Everyday Life - The Body
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Everyday Life - The Body

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We all perform through our bodies, representing who we are by the way in which we carry, dress, adorn, use, or abuse our bodies. This has led many to observe that the body is a site of politics and ...

We all perform through our bodies, representing who we are by the way in which we carry, dress, adorn, use, or abuse our bodies. This has led many to observe that the body is a site of politics and of culture. Our relationship to our bodies changes with technological advance and in reaction to political debate. We shall be examining how the body becomes a site of contestation within and across cultures. What does it mean to see the body as ‘made meaningful through culture’? How is culture performed by the body? Which techniques of the body are and are not appropriate to your culture?

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Everyday Life - The Body Everyday Life - The Body Document Transcript

  • Everyday Life 4 The Body Dr Alana Lentin a.lentin@uws.edu.au Wednesday, 14 August 13
  • ‘I’m addicted to tattoos’ Wednesday, 14 August 13 How does this film make you feel? Is this woman at home in her culture? Ask students first, then ask... How can the body make you feel attached or disconnected to society? How do we use the body to make an individual statement to society? How can our body be used to exclude us from society?
  • ‘I’m addicted to tattoos’ Wednesday, 14 August 13 How does this film make you feel? Is this woman at home in her culture? Ask students first, then ask... How can the body make you feel attached or disconnected to society? How do we use the body to make an individual statement to society? How can our body be used to exclude us from society?
  • The body is at the intersection of nature and culture, of the individual and society, of space and time, of corporeality and spirituality (mind), and as such, it is subject to social control but is also the seat of individuality, the material substrate of our physical existence, thought and social relations.’ Varga (2005: 210) Wednesday, 14 August 13 Why study the body? Explain quote and add that the body is also an important site of political contestation.
  • Overview Embodiment and the everyday The body across cultures The regulated social body From technique to technology Wednesday, 14 August 13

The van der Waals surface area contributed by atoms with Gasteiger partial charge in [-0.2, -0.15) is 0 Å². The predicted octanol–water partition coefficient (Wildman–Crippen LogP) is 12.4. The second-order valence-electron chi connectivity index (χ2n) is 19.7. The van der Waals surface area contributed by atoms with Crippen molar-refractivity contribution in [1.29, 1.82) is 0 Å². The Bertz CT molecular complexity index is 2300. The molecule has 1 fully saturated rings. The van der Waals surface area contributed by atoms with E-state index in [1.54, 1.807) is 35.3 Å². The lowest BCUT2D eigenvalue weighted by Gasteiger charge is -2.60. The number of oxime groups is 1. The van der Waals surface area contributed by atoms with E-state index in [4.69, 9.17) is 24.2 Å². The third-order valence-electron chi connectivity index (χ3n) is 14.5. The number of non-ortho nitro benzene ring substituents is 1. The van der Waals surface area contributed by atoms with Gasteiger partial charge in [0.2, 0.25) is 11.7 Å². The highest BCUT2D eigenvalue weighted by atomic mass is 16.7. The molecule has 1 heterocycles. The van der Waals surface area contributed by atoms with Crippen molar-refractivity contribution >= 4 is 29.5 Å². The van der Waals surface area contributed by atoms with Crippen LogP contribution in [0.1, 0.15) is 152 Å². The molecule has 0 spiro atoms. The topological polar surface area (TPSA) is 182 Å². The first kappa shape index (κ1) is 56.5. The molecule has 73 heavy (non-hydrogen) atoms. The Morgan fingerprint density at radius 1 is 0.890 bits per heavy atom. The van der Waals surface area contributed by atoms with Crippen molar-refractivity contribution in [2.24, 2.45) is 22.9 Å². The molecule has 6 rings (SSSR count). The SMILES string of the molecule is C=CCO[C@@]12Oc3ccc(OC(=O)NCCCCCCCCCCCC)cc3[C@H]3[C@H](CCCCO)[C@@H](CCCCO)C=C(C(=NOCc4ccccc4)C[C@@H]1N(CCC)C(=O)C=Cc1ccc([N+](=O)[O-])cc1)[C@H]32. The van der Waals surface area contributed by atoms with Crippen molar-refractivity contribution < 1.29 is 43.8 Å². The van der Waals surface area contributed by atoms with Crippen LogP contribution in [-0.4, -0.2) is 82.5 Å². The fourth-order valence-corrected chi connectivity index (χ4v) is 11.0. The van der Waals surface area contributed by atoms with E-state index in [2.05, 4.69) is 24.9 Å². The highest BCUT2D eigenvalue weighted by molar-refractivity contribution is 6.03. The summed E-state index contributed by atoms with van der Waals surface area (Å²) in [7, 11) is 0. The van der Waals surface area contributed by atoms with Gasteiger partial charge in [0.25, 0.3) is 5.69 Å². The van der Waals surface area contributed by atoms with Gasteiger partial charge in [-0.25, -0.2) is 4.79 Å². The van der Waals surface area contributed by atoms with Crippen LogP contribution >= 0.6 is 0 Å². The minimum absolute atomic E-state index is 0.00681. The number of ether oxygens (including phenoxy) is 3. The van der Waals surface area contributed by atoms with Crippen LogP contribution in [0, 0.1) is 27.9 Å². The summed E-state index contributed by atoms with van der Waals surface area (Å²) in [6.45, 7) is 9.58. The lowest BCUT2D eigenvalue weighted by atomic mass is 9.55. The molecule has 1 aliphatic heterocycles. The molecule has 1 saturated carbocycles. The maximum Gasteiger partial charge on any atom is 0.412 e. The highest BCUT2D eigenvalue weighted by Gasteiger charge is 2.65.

• Embodiment & the Everyday Wednesday, 14 August 13 1. Embodiment as my/your experience of the body. A group of philosophers in the early 20th Century - phenomenologists (especially Maurice Merleau-Ponty) speak about embodiment. They showed that we do not observe our body in terms of its physiological functions, but in relation to what it can do for us. They called how we each experience the body the phenomenal body. We do not need to understand what physiological processes are necessary to observe that the body is capable of doing something. (e.g., now some of you are taking notes, but we don’t need to know the names of all the muscles involved in the act of writing, or about how the ear through which you are hearing my lecture connects to the brain and then sends messages to the hand to write, etc.). Once we learn how to write it becomes second nature and we might only be concerned with thinking about our physiology if we can no longer write, e.g. if you have an accident and lose the use of your hand. So, using the body is an everyday phenomenon. But, as can be seen from the photos, the same bodily function may be experienced very differently depending on who you are. Squatting is easy for children, but in western society we lose the function of squatting and have to relearn it as an unnatural physical/sporting activity. 2. Mauss’s techniques of the body. Marcel Mauss, a French anthropologist (early 20th c.) Mauss observed that in all societies people use their bodies, but that they use them differently, and that the way we use our bodies changes over time. The squatting example speaks to this. He noted that while using the body appears natural, it has to be learned. He notes changes in fashion in swimming and walking during his lifetime. Children might imitate bodily movements, but education overrides imitation - we are educated to use our bodies in certain ways and not in others. For example, once a child knows how to walk, we encourage her not to crawl anymore (why?). Mauss calls the way we use our bodies ‘techniques’: ‘I call “technique” an action that is effective and traditional’ (p. 461). It is traditional because we transmit the techniques (e.g. educate others to do them). This is what, for Mauss, distinguishes human beings from animals.